“OH-KAY. Here we go. Listen, you’re just not hearing what I’m saying..,” he scoffed, turning back towards the shepherd’s pie he prepared. I walked off to the bedroom.
No, I wasn’t hearing what he was saying. I was frustrated from work, and I just didn’t want to justify my feelings any longer. Every single word that I uttered passed right between his ears. Back and forth, we interrupt each other. Like some subconscious game of cat and mouse.
“I can’t articulate exactly what I need to say to him. Why does that always happen at the exact moment that I need to say it? I don’t get tongue-tied, no – I’m not the kind of girl who gets tongue tied especially during an argument. I’m more grounded than that. I graduated from Law School. Ugh!” I thought as I laid face down on the bed, breathing heavily into the comforter.
Why do we do this frustrating thing? We used to be so good at communicating. We used to giggle at everything, and hold each other in the living room for no reason at all. Is this how it is now? Arguing for no reason? Damn those thoughts, again. You know the ones. The “irrational thoughts of a thousand jaded moons” I like to call them. Emphasis on the jaded part. The final feeling before being dumped, the last few breaths before the encore of a closing show, the rush of ice through your veins. Why is it that my brain defaults to a place of loneliness and despair every time we get into an argument? I was cuddled too much as a child, wasn’t I? I was given too much false hope. I can’t take it. I am going to just go to sleep.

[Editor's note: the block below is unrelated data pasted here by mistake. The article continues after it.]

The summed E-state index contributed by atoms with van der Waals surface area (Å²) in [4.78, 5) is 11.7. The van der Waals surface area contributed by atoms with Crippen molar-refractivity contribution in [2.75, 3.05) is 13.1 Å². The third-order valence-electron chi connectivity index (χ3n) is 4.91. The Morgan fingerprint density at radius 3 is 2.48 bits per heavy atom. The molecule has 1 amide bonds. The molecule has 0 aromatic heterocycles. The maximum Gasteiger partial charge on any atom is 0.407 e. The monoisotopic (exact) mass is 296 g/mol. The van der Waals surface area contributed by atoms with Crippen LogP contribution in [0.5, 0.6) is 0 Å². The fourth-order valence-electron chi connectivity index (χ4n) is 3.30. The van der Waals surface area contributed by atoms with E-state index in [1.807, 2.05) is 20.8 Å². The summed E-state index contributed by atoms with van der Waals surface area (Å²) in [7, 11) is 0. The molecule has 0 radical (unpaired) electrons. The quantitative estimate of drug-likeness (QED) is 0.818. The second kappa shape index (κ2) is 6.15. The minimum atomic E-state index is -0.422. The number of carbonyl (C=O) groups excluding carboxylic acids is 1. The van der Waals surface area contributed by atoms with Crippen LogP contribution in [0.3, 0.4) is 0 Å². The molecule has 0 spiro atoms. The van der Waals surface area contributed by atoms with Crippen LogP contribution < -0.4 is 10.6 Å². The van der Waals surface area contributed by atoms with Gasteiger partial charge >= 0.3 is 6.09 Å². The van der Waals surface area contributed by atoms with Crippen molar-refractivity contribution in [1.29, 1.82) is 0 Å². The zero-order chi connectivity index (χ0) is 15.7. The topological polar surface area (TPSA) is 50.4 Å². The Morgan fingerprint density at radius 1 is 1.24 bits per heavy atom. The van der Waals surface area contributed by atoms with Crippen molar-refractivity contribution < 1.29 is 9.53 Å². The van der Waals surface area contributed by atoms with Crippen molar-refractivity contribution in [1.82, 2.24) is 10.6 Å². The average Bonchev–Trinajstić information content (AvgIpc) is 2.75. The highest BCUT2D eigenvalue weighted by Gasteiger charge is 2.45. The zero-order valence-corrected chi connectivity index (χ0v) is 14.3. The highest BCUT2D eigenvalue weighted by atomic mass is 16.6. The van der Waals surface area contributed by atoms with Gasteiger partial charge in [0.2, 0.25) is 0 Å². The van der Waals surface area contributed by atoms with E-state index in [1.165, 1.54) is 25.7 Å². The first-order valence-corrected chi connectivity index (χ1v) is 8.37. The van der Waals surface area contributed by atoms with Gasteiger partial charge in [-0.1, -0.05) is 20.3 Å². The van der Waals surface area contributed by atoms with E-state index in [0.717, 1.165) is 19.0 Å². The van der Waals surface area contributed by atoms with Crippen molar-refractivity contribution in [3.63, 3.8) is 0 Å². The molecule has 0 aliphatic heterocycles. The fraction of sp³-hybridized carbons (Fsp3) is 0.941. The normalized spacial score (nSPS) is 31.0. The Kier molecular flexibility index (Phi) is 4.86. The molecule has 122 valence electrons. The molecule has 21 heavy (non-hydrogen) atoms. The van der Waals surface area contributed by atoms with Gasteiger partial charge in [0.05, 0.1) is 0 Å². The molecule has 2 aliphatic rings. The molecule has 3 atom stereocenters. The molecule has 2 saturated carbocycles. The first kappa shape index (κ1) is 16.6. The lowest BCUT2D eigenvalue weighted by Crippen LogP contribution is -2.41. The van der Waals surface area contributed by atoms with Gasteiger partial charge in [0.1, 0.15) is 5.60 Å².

Can’t sleep. Trying, but now I feel stupid. “Dear God, grow up,” I said to myself. “Whatever happens, happens – che sara sara.” Those were always comforting fallback words for me. The concept that the responsibility of failure or success couldn’t possibly all fall to me.
I sighed heavily and rolled over. The dog had made her way onto the bed. What a lover. Amidst her clumsiness and hyperactive tongue, she has a motherly quality. She sees into my soul somehow. She can read me. She can read both of us. She pushed her body against mine and licked my face, never breaking eye contact, flapping her tail in excitement. She was not keen on drama at dinner time, especially when she knew there were scraps headed her way.
I sat up to see him standing in the doorway, staring at me. “You ok?” he asked. I briefly made eye contact with him and nodded.
“I love you, and I’m sorry,” I said.
“I know. Me too. This is going to happen, you know. We are too good for each other to just have a simple, boring, normal life. And I love you too much to let something like this get the best of us.” We exchanged smiles, he came over and kissed me. “Now can we eat before our dog dies of scrap-stipation?”
I laughed. “Yeah, let’s eat.”